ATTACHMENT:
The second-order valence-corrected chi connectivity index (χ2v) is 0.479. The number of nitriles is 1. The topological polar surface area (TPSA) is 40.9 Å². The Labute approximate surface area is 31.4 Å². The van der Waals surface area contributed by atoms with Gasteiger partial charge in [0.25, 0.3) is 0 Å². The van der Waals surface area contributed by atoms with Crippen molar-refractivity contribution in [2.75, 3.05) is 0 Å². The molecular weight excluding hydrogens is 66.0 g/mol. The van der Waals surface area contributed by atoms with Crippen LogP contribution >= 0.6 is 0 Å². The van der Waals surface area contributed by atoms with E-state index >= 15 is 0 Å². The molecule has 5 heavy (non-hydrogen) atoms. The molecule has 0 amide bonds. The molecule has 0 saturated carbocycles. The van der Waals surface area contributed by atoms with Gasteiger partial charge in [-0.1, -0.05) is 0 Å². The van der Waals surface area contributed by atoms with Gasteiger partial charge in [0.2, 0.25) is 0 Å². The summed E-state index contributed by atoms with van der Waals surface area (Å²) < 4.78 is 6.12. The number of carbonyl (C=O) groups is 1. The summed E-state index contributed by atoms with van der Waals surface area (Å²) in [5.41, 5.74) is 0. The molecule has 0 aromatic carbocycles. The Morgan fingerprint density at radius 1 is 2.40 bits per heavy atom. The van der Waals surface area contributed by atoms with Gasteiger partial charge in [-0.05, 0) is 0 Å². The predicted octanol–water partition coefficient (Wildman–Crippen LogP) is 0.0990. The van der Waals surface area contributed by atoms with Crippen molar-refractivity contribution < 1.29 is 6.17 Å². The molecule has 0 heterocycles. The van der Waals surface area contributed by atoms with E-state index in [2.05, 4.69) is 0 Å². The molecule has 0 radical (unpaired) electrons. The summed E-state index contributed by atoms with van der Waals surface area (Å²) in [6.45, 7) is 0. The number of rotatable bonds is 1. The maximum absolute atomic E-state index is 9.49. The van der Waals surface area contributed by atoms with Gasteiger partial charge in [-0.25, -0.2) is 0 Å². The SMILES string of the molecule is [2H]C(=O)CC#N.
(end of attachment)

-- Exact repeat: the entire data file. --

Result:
The second-order valence-corrected chi connectivity index (χ2v) is 0.479. The number of nitriles is 1. The topological polar surface area (TPSA) is 40.9 Å². The Labute approximate surface area is 31.4 Å². The van der Waals surface area contributed by atoms with Gasteiger partial charge in [0.25, 0.3) is 0 Å². The van der Waals surface area contributed by atoms with Crippen molar-refractivity contribution in [2.75, 3.05) is 0 Å². The molecular weight excluding hydrogens is 66.0 g/mol. The van der Waals surface area contributed by atoms with Crippen LogP contribution >= 0.6 is 0 Å². The van der Waals surface area contributed by atoms with E-state index >= 15 is 0 Å². The molecule has 5 heavy (non-hydrogen) atoms. The molecule has 0 amide bonds. The molecule has 0 saturated carbocycles. The van der Waals surface area contributed by atoms with Gasteiger partial charge in [-0.1, -0.05) is 0 Å². The van der Waals surface area contributed by atoms with Gasteiger partial charge in [0.2, 0.25) is 0 Å². The summed E-state index contributed by atoms with van der Waals surface area (Å²) < 4.78 is 6.12. The number of carbonyl (C=O) groups is 1. The summed E-state index contributed by atoms with van der Waals surface area (Å²) in [5.41, 5.74) is 0. The molecule has 0 aromatic carbocycles. The Morgan fingerprint density at radius 1 is 2.40 bits per heavy atom. The van der Waals surface area contributed by atoms with Gasteiger partial charge in [-0.05, 0) is 0 Å². The predicted octanol–water partition coefficient (Wildman–Crippen LogP) is 0.0990. The van der Waals surface area contributed by atoms with Crippen molar-refractivity contribution < 1.29 is 6.17 Å². The molecule has 0 heterocycles. The van der Waals surface area contributed by atoms with E-state index in [2.05, 4.69) is 0 Å². The molecule has 0 radical (unpaired) electrons. The summed E-state index contributed by atoms with van der Waals surface area (Å²) in [6.45, 7) is 0. The number of rotatable bonds is 1. The maximum absolute atomic E-state index is 9.49. The van der Waals surface area contributed by atoms with Gasteiger partial charge in [-0.25, -0.2) is 0 Å². The SMILES string of the molecule is [2H]C(=O)CC#N.